East Asia's Contentious Island Disputes: A U.S. Policy Perspective
Donald Keyser, Retired State Department Senior Foreign Service Officer and the 2008-09 Pantech Fellow, Shorenstein Asia-Pacific Research Center, Stanford University
RSVP Required by 5PM on OCT 26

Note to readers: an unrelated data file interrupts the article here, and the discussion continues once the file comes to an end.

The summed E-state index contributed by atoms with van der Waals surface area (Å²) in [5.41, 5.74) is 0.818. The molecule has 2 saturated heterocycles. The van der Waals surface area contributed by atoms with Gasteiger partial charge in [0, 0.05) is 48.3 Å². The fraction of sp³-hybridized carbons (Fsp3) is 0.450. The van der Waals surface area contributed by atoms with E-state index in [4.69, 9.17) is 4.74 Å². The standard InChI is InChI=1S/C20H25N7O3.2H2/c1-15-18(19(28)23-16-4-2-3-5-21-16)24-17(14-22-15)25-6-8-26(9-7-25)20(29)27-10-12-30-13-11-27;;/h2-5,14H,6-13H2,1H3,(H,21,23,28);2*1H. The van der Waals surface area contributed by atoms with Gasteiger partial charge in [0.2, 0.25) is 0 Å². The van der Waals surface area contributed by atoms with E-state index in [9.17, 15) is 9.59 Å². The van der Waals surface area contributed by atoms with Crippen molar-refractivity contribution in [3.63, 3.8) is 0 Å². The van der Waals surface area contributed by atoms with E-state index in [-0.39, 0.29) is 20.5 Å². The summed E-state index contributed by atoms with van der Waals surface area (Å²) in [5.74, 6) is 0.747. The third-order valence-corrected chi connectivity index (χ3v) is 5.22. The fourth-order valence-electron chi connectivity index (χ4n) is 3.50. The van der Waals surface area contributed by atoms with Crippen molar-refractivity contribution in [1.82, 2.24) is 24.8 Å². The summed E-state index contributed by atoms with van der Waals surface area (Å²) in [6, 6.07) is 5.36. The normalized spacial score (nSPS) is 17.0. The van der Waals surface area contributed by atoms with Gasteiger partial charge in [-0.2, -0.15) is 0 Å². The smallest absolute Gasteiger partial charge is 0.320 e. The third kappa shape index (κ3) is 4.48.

Certain East Asian territorial disputes have simmered, unresolved, since the arrangements concluding the Second World War: Japan, China, and Taiwan contest sovereignty over the Senkaku/Diaoyu(tai) islands and their surrounding waters; South Korea and Japan both assert a claim to Dokto/Takeshima island (also called Liancourt Rocks); Japan and Russia have not yet signed a formal peace treaty ending the war, mainly because of their continuing dispute regarding sovereignty over the Northern Territories/southern Kuriles; and China, Taiwan and Vietnam plus three other nations assert sovereignty over one or more of the Spratly Island group in the South China Sea. These contending claims arise -- and generate heat -- from conflicting historical memories, national identities, nationalistic impulses, regional power rivalries, and potentially rich economic benefits. China's rising military power and concomitantly more assertive foreign policy posture have added to that volatile mix. The United States was, in a sense, "present at the creation" of the specific postwar arrangements -- that failed adequately to resolve historical issues and left the contested East China Sea islands in a legally uncertain status. The Obama administration's announced "pivot" or "rebalancing" toward Asia was accompanied by public affirmations of enduring U.S. policy interests in Asia and by a call for China to settle its South China Sea disputes through multilateral negotiations. So the U.S. is involved to a greater or lesser degree in each of the contemporary East Asian territorial disputes. Keyser will discuss the U.S. policymaker's perspective on these territorial conflicts including whether the U.S. government can and should play an active role in facilitating resolutions.